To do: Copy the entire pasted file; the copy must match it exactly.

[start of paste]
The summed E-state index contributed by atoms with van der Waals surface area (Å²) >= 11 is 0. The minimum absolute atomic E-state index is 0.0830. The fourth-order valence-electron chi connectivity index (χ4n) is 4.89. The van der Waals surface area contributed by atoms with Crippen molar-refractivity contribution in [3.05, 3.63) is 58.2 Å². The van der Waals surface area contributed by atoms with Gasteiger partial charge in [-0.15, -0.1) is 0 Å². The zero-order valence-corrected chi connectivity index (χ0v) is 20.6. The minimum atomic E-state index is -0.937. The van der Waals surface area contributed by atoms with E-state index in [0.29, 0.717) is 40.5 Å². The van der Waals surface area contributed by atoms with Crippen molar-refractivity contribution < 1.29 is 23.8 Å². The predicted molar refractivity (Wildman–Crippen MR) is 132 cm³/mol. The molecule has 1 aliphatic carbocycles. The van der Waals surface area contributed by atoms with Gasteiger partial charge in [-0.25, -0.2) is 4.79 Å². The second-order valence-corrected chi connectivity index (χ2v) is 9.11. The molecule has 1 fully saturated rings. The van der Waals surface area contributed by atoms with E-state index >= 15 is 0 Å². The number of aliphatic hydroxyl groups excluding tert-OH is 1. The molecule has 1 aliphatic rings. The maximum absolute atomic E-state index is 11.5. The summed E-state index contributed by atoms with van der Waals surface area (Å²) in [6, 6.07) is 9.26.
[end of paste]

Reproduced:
The summed E-state index contributed by atoms with van der Waals surface area (Å²) >= 11 is 0. The minimum absolute atomic E-state index is 0.0830. The fourth-order valence-electron chi connectivity index (χ4n) is 4.89. The van der Waals surface area contributed by atoms with Crippen molar-refractivity contribution in [3.05, 3.63) is 58.2 Å². The van der Waals surface area contributed by atoms with Gasteiger partial charge in [-0.15, -0.1) is 0 Å². The zero-order valence-corrected chi connectivity index (χ0v) is 20.6. The minimum atomic E-state index is -0.937. The van der Waals surface area contributed by atoms with E-state index in [0.29, 0.717) is 40.5 Å². The van der Waals surface area contributed by atoms with Crippen molar-refractivity contribution < 1.29 is 23.8 Å². The predicted molar refractivity (Wildman–Crippen MR) is 132 cm³/mol. The molecule has 1 aliphatic carbocycles. The van der Waals surface area contributed by atoms with Gasteiger partial charge in [-0.25, -0.2) is 4.79 Å². The second-order valence-corrected chi connectivity index (χ2v) is 9.11. The molecule has 1 fully saturated rings. The van der Waals surface area contributed by atoms with E-state index >= 15 is 0 Å². The number of aliphatic hydroxyl groups excluding tert-OH is 1. The molecule has 1 aliphatic rings. The maximum absolute atomic E-state index is 11.5. The summed E-state index contributed by atoms with van der Waals surface area (Å²) in [6, 6.07) is 9.26.